Richard Bernard with FM3 research presented the results of a city-sponsored survey to WeHo City Council on Monday. The survey was intended to draw a clearer picture of safety and security in WeHo, in the wake of a private “push-poll” survey that raised ire with city leaders earlier this year.
The survey was conducted Oct. 26 through Nov. 3.
568 respondents of all ages were polled via telephone and the internet.
While 72 percent of respondents said they felt safe in their neighborhoods during the day, but that number dropped down to 49 percent at night.
Residents on the East Side were the most likely to report they felt “not very safe” at night.
Respondents were overwhelmingly pleased with the West Hollywood Fire Department; however they were far less satisfied with the Sheriff’s Department. The percentage who rated the department good or excellent dropped from 77 percent in a 2016 survey to 49 percent in the new survey. The West Side was happiest with their work, while the East Side was least happy.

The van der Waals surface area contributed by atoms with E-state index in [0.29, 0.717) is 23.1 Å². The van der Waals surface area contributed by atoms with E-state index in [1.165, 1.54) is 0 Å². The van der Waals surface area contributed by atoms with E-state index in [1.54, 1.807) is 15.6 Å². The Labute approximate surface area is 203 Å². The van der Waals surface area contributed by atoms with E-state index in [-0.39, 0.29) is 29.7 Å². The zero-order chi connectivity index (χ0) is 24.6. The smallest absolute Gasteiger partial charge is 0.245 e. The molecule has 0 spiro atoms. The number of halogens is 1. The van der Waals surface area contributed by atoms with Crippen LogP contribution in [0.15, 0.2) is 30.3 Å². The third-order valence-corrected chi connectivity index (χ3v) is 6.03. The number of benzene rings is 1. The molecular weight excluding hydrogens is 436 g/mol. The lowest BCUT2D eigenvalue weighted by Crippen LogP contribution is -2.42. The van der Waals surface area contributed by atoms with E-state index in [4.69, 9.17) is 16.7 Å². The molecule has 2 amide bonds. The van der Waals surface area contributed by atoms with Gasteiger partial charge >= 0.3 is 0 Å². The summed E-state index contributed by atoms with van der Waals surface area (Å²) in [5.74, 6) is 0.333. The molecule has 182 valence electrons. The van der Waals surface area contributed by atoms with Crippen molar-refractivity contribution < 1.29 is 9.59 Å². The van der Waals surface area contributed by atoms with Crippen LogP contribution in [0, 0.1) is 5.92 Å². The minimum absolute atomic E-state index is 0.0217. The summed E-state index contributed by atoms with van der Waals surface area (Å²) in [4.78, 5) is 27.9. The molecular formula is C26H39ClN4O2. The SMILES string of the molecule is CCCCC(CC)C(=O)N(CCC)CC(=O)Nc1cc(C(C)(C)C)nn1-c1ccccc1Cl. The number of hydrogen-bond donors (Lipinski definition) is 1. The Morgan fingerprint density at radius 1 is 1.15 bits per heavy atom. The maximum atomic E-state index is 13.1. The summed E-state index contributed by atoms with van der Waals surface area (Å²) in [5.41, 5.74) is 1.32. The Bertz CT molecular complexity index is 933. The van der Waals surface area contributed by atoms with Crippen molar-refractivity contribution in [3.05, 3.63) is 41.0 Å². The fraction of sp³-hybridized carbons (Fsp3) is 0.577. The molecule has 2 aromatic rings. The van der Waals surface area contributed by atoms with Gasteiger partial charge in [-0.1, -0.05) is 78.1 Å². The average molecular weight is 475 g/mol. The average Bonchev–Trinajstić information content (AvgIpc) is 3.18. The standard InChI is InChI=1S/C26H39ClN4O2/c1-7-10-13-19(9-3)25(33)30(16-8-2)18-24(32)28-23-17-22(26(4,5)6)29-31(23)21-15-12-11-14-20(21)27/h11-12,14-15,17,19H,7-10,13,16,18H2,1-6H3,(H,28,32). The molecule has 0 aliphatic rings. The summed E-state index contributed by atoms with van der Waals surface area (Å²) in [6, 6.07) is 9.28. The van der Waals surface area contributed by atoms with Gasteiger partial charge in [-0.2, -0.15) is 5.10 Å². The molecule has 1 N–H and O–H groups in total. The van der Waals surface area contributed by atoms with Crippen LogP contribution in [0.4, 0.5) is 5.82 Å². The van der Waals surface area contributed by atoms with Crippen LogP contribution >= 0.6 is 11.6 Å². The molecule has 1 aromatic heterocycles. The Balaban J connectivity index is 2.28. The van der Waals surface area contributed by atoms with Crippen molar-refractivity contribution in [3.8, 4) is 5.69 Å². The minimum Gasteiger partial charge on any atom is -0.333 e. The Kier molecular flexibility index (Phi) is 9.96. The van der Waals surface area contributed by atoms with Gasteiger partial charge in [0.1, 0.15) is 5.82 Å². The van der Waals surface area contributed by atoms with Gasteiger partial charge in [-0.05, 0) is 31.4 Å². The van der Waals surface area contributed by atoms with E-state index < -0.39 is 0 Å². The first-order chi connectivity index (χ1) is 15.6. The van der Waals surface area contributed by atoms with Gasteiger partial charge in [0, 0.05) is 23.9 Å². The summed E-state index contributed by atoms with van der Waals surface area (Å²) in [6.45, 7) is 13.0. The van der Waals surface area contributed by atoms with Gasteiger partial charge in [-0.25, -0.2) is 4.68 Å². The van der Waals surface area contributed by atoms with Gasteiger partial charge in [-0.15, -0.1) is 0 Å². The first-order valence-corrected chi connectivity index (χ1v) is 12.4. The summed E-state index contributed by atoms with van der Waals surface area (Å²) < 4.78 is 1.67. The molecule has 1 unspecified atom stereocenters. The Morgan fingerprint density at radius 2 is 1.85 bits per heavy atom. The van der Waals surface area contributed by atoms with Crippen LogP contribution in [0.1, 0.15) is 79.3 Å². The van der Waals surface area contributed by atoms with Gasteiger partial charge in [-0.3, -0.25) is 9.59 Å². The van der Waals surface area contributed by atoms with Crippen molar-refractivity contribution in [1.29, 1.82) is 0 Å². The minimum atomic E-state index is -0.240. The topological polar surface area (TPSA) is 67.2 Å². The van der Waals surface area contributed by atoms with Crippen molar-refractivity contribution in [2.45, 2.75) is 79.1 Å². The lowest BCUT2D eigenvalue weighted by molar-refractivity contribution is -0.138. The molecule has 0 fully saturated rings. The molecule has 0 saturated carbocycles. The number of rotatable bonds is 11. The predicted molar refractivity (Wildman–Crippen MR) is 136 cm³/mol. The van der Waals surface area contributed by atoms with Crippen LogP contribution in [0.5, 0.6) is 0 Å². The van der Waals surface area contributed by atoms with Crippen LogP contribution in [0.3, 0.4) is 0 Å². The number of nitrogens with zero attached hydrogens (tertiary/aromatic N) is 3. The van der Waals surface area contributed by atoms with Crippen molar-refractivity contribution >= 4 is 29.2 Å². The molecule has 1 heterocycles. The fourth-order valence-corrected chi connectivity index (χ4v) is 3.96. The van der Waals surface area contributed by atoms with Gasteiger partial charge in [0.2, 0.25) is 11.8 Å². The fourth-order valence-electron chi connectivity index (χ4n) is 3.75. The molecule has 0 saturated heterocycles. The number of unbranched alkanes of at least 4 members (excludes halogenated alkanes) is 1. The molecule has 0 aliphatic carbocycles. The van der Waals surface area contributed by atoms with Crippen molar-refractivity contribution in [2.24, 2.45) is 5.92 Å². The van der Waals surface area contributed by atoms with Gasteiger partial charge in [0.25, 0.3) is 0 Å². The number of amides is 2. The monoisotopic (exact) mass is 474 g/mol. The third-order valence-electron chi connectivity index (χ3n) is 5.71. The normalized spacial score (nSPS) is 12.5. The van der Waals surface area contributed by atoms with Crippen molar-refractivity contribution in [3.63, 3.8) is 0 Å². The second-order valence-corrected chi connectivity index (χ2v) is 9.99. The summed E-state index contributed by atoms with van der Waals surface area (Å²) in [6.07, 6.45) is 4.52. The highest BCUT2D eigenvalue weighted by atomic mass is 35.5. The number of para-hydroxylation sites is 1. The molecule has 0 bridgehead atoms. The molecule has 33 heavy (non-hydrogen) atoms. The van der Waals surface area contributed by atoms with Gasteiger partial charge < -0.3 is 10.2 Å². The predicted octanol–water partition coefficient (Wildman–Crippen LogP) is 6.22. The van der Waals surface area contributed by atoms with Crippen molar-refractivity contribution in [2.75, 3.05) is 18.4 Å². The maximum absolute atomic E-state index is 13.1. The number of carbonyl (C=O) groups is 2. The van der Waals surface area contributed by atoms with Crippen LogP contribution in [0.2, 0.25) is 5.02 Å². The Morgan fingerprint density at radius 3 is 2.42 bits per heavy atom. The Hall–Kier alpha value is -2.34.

Nonetheless, a majority of people wanted the Sheriff’s Department to receive more funds from the city.
Most people were unaware of who the city’s Block by Block Ambassadors are or what they do, even when the surveyors explained they are the unarmed bike and foot patrol officers assigned to neighborhoods and parks.
72 percent said homelessness was a very serious problem, by far the greatest concern, followed by package/mail theft, unsafe driving and pedestrian safety.
West Hollywood people were not particularly concerned about law enforcement mistreatment of people.
Respondents were enthusiastic about the Mental Evaluation Team (MET) as well as the proposed Behavioral Health Crisis Team, both meant to deter homeless people away from incarceration. When given the choice, they preferred these services over the Sheriff’s Department.
They were largely willing to cut funding from city events like film screenings, summer concerts, Halloween and Pride in order to pay for increased security measures.
Councilmembers noted that the survey presented no easy answers.
“You folks are the responsible ones for for the city,” Bernard said. “I’ve left you in a place where you have to figure out something that’s a hybrid of some sort that you think is the right way to go.”